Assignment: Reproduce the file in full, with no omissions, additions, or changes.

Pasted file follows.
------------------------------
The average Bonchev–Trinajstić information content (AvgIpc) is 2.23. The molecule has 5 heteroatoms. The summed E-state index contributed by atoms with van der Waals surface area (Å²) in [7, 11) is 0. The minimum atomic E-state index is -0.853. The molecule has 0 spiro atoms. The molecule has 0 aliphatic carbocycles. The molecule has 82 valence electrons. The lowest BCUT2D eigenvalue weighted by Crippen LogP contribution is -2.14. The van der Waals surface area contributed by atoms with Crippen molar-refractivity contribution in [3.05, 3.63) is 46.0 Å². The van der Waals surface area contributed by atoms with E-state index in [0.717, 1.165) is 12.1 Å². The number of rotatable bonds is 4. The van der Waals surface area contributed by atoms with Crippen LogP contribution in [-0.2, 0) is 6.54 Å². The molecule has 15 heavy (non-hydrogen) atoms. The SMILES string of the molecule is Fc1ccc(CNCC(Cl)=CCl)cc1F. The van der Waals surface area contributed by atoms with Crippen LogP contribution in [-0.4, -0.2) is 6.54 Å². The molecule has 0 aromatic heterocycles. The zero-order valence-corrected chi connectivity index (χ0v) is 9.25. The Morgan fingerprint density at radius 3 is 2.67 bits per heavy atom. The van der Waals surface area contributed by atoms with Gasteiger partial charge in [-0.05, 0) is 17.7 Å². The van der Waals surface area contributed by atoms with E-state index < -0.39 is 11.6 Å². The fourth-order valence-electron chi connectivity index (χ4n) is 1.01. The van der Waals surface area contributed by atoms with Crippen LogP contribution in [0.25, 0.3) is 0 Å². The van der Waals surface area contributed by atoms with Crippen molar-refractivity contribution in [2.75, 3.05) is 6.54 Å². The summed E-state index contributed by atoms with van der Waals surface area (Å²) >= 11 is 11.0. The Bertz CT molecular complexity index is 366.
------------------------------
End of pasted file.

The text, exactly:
The average Bonchev–Trinajstić information content (AvgIpc) is 2.23. The molecule has 5 heteroatoms. The summed E-state index contributed by atoms with van der Waals surface area (Å²) in [7, 11) is 0. The minimum atomic E-state index is -0.853. The molecule has 0 spiro atoms. The molecule has 0 aliphatic carbocycles. The molecule has 82 valence electrons. The lowest BCUT2D eigenvalue weighted by Crippen LogP contribution is -2.14. The van der Waals surface area contributed by atoms with Crippen molar-refractivity contribution in [3.05, 3.63) is 46.0 Å². The van der Waals surface area contributed by atoms with E-state index in [0.717, 1.165) is 12.1 Å². The number of rotatable bonds is 4. The van der Waals surface area contributed by atoms with Crippen LogP contribution in [-0.2, 0) is 6.54 Å². The molecule has 15 heavy (non-hydrogen) atoms. The SMILES string of the molecule is Fc1ccc(CNCC(Cl)=CCl)cc1F. The van der Waals surface area contributed by atoms with Crippen LogP contribution in [-0.4, -0.2) is 6.54 Å². The molecule has 0 aromatic heterocycles. The zero-order valence-corrected chi connectivity index (χ0v) is 9.25. The Morgan fingerprint density at radius 3 is 2.67 bits per heavy atom. The van der Waals surface area contributed by atoms with Gasteiger partial charge in [-0.05, 0) is 17.7 Å². The van der Waals surface area contributed by atoms with E-state index < -0.39 is 11.6 Å². The fourth-order valence-electron chi connectivity index (χ4n) is 1.01. The van der Waals surface area contributed by atoms with Crippen LogP contribution in [0.25, 0.3) is 0 Å². The van der Waals surface area contributed by atoms with Crippen molar-refractivity contribution in [2.75, 3.05) is 6.54 Å². The summed E-state index contributed by atoms with van der Waals surface area (Å²) >= 11 is 11.0. The Bertz CT molecular complexity index is 366.